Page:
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How to use the hack squat machine. There are two main muscle groups that people tend to focus on when they are getting in shape: upper body and lower body. Many people exercise their upper body in a bid to become more attractive, but neglect what is popularly referred to as “leg day.”
Unfortunately, comprehensive fitness is not only more healthy, but it is also more attractive. Luckily, you can achieve a well-rounded physic in a short period of time if you incorporate the hack squat machine into your leg day workouts.
The hack squat machine is designed to work your quadriceps, hamstrings, and glutes – much like a basic squat – but also works your core and back muscles while having the added benefit of being safer than a traditional squat performed with a barbell.
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The History of the Hack Squat Machine
You may be tempted to think that a “hack” squat is just a back squat with a typo. In actuality, the hack squat is German in origin and Prussian in name, originally being called the Hacke squat (Heel squat), and was first made popular by the wrestler George Hackenschmidt in the early 1900s. It is also known in some circles as the rear deadlift.
According to documents on file with the U.S. Patent Office, the hack squat machine was first patented by Lloyd J. Lambert for the purpose of providing the exerciser with a way to “discontinue [the exercise] along any portion of the cycle without a deleterious effect upon the user.” He also wanted to provide a way for the user to be able to adjust the machine to fit their own physique (short people squat, too!) while being safe, long-lasting, and fairly inexpensive.
Makeup of the Hack Squat Machine
A hack squat machine consists of two tilted, parallel rails, a back support sled connected to weights, and platform on which to stand. The back support sled has two shoulder bars to keep the user from sliding up past the pad as well as handholds either above or below the top of the pad.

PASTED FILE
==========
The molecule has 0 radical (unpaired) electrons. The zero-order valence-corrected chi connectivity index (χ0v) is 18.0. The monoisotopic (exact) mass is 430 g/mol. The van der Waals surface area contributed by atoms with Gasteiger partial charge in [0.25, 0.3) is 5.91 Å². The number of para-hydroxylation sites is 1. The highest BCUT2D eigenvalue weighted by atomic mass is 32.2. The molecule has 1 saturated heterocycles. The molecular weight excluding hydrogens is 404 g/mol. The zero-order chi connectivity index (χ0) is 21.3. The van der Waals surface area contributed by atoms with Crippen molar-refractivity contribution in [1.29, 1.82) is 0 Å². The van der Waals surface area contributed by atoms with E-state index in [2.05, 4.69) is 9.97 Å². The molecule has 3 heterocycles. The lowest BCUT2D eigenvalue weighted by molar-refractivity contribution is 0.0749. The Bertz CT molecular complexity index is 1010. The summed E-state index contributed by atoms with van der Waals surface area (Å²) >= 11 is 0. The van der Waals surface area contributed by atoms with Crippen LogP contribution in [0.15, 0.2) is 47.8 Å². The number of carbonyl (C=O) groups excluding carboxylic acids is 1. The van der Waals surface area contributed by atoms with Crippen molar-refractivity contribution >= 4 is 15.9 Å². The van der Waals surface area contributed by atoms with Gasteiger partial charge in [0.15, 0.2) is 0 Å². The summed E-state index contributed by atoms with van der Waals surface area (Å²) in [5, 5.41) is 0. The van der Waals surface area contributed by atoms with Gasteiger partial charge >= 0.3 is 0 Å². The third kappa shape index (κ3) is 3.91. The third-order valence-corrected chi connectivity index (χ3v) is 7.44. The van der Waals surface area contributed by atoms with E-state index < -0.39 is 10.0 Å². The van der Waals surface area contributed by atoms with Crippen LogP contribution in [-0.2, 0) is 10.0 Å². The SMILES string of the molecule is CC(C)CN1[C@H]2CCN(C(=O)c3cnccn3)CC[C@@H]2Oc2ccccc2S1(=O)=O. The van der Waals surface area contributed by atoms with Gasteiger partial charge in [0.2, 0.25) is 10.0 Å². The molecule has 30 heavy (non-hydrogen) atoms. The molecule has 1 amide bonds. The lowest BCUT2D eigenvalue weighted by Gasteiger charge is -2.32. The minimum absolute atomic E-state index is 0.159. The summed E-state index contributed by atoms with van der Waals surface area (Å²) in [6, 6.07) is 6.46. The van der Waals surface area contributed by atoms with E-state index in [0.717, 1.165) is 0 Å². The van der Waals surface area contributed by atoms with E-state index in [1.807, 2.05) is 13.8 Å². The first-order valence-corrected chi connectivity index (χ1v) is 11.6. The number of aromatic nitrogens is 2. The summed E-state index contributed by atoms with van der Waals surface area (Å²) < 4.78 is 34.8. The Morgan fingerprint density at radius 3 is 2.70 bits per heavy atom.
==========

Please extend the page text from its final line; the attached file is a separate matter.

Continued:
The machine can be used with or without the addition of weighted plates that are slid onto the horizontal bar attached beneath the back support sled.
What Muscles Are We Working?
The thighs, both quads, and hamstrings, are the main muscle groups engaged when performing a hack squat. Depending on the position in which the feet are placed on the platform, you can also focus the effort on other areas of the legs, though you should be careful not place your feet too far back on the platform as you could risk injuring your knees.
Being an exercise of leg extension on an inclined plane with the load on the shoulders, the hack squat eliminates some of the activations of other, stabilizing muscles. But, proper usage of the machine – ensuring your back is flush with the pad and your abs are engaged, for example – can ensure you still receive a full-body effect from the machine.
From the methodological point of view, in a lower body workout in which muscle failure is desired, the work to be performed must be very intense. Therefore, completing a total series of hack squat exercises is important.